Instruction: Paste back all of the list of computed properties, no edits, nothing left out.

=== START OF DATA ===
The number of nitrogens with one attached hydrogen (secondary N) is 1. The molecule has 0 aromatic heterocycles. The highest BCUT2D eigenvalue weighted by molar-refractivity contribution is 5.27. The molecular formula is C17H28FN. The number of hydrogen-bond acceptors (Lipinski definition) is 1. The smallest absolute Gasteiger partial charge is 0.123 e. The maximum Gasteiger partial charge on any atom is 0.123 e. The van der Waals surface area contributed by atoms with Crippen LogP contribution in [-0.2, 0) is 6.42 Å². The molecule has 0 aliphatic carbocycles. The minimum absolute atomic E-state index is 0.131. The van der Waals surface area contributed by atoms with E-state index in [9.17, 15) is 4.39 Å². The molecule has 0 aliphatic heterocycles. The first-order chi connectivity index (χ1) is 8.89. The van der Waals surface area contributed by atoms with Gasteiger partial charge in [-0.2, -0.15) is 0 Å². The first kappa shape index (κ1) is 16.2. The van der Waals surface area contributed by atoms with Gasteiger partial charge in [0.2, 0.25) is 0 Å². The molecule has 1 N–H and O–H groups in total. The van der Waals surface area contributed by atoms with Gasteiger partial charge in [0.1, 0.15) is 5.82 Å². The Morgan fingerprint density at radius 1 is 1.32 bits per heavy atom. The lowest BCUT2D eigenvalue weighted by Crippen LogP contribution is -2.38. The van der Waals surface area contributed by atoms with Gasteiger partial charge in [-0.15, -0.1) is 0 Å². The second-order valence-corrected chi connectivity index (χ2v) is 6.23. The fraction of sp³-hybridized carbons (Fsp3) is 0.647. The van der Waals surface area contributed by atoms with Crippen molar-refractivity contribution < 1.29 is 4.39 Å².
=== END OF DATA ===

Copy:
The number of nitrogens with one attached hydrogen (secondary N) is 1. The molecule has 0 aromatic heterocycles. The highest BCUT2D eigenvalue weighted by molar-refractivity contribution is 5.27. The molecular formula is C17H28FN. The number of hydrogen-bond acceptors (Lipinski definition) is 1. The smallest absolute Gasteiger partial charge is 0.123 e. The maximum Gasteiger partial charge on any atom is 0.123 e. The van der Waals surface area contributed by atoms with Crippen LogP contribution in [-0.2, 0) is 6.42 Å². The molecule has 0 aliphatic carbocycles. The minimum absolute atomic E-state index is 0.131. The van der Waals surface area contributed by atoms with E-state index in [9.17, 15) is 4.39 Å². The molecule has 0 aliphatic heterocycles. The first-order chi connectivity index (χ1) is 8.89. The van der Waals surface area contributed by atoms with Gasteiger partial charge in [-0.2, -0.15) is 0 Å². The first kappa shape index (κ1) is 16.2. The van der Waals surface area contributed by atoms with Gasteiger partial charge in [0.2, 0.25) is 0 Å². The molecule has 1 N–H and O–H groups in total. The van der Waals surface area contributed by atoms with Gasteiger partial charge in [0.1, 0.15) is 5.82 Å². The Morgan fingerprint density at radius 1 is 1.32 bits per heavy atom. The lowest BCUT2D eigenvalue weighted by Crippen LogP contribution is -2.38. The van der Waals surface area contributed by atoms with Gasteiger partial charge in [-0.15, -0.1) is 0 Å². The second-order valence-corrected chi connectivity index (χ2v) is 6.23. The fraction of sp³-hybridized carbons (Fsp3) is 0.647. The van der Waals surface area contributed by atoms with Crippen molar-refractivity contribution < 1.29 is 4.39 Å².